Chemotherapy is a drug treatment for cancer that targets quickly dividing cancer cells. The medication used in chemotherapy stops the cell division in those cancerous cells. Often simply called “chemo,” this type of cancer treatment is systemic, meaning it travels throughout the body and works on cancer cells anywhere, reports the American Cancer Society. Other types of cancer treatment, such as radiation or surgery, focus on a specific part of the body.
The goal of chemo is to cure the cancer, keep it from spreading, or to shrink the tumors to relieve pain or pressure. Below is some information according to WebMD.
Methods of administering chemo: Drugs include oral, injections, intra-arterial, intraperitoneal, topically and intravenously, as described by WebMD. Patients may receive chemotherapy in the hospital either on an inpatient or outpatient basis, in a clinic, at a doctor’s office or at home.
As of 2013, there were over 100 types of chemotherapy drugs, according to the American Cancer Society. Those drugs are often used in combination to work effectively. The type of cancer and other health issues of the patient play a role in choosing the specific drug and creating a personalized chemotherapy treatment plan. They may also be combined with surgery and radiation to destroy cancer cells left behind by the other treatments.
Common effects of chemotherapy: Treatment include fatigue, hair loss, decreased appetite and nausea and mouth sores. Long-term side effects are rare, but chemotherapy has been known to cause heart damage and second cancers such as leukemia as of 2015. The effects of chemotherapy vary from person to person, and different types of chemotherapy can cause different side effects. Side effects are usually short-term, and doctors can control many, such as nausea and vomiting, with medications.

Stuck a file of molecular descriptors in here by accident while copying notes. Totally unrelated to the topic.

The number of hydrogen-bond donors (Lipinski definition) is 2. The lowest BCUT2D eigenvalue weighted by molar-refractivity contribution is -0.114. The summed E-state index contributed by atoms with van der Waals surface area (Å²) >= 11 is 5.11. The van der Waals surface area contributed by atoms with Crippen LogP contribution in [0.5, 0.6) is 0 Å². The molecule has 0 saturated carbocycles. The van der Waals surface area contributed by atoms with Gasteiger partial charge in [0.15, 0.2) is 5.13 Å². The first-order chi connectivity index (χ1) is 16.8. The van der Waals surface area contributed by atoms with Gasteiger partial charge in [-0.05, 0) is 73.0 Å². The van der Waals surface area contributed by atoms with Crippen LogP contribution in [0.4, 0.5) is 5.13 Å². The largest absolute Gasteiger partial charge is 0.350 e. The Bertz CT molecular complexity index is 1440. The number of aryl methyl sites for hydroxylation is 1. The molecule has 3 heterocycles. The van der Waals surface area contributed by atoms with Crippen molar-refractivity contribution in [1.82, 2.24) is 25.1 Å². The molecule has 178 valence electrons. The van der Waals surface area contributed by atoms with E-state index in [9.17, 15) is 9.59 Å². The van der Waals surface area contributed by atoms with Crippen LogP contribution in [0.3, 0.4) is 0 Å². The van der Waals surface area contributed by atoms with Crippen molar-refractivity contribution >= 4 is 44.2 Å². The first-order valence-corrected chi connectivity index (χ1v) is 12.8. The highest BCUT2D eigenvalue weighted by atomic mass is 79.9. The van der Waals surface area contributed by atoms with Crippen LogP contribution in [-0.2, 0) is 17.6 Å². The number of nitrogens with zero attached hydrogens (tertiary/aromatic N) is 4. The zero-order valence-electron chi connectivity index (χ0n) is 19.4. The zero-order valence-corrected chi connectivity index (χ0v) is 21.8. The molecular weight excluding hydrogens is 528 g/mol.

Chemotherapy affects blood cells, it is common for people undergoing chemotherapy treatment to bruise or bleed easily. Chemotherapy may also make people more susceptible to infections. During chemotherapy treatment, some people may feel mildly tired, while others may be completely exhausted. This fatigue usually subsides over time.
Chemotherapy can damage the nervous system, some people may feel numb or tingly in the hands or feet, states. Chemotherapy can also cause trembling or shaking. These nervous system problems usually subside over time. Some people notice a decline in cognitive function after chemotherapy treatment, and this can take a few years to fully go away.
Women may experience symptoms similar to menopause following chemotherapy, notes WebMD. Common symptoms include irregular periods, vaginal dryness, hot flashes and an inability to get pregnant. Infertility is usually permanent for women over the age of 35, and some chemotherapy medicines may cause birth defects.
Encourage Yourself: He is out of surgery, and they said they were able to get the entire tumor out successfully. He’s been resting since surgery, they also put a port in for his chemotherapy. He was so strong! This is my great great nephew, please pray for him. Thanks in advance. Anita